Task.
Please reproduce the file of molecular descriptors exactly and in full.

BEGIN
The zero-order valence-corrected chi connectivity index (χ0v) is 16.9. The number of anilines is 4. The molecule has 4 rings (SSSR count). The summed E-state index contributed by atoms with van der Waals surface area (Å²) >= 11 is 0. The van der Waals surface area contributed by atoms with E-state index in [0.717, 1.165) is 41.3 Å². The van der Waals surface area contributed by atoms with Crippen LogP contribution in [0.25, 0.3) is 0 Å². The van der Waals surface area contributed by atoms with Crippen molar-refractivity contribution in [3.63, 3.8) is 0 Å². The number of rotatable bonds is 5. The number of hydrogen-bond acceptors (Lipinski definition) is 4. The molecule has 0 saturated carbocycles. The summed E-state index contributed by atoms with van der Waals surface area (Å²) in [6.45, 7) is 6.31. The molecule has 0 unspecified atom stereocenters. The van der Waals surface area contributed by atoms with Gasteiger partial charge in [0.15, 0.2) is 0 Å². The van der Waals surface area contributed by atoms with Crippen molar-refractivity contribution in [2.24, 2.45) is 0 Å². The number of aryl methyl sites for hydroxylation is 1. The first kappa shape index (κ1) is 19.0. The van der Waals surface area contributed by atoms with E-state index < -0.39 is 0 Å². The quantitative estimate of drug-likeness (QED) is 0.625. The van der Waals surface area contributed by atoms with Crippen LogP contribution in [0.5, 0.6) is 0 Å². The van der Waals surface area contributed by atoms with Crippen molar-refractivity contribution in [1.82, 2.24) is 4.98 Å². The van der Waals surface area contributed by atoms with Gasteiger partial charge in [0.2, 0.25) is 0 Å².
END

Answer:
The zero-order valence-corrected chi connectivity index (χ0v) is 16.9. The number of anilines is 4. The molecule has 4 rings (SSSR count). The summed E-state index contributed by atoms with van der Waals surface area (Å²) >= 11 is 0. The van der Waals surface area contributed by atoms with E-state index in [0.717, 1.165) is 41.3 Å². The van der Waals surface area contributed by atoms with Crippen LogP contribution in [0.25, 0.3) is 0 Å². The van der Waals surface area contributed by atoms with Crippen molar-refractivity contribution in [3.63, 3.8) is 0 Å². The number of rotatable bonds is 5. The number of hydrogen-bond acceptors (Lipinski definition) is 4. The molecule has 0 saturated carbocycles. The summed E-state index contributed by atoms with van der Waals surface area (Å²) in [6.45, 7) is 6.31. The molecule has 0 unspecified atom stereocenters. The van der Waals surface area contributed by atoms with Gasteiger partial charge in [0.15, 0.2) is 0 Å². The van der Waals surface area contributed by atoms with Crippen molar-refractivity contribution in [2.24, 2.45) is 0 Å². The number of aryl methyl sites for hydroxylation is 1. The first kappa shape index (κ1) is 19.0. The van der Waals surface area contributed by atoms with E-state index < -0.39 is 0 Å². The quantitative estimate of drug-likeness (QED) is 0.625. The van der Waals surface area contributed by atoms with Crippen LogP contribution in [0.5, 0.6) is 0 Å². The van der Waals surface area contributed by atoms with Crippen molar-refractivity contribution in [1.82, 2.24) is 4.98 Å². The van der Waals surface area contributed by atoms with Gasteiger partial charge in [0.2, 0.25) is 0 Å².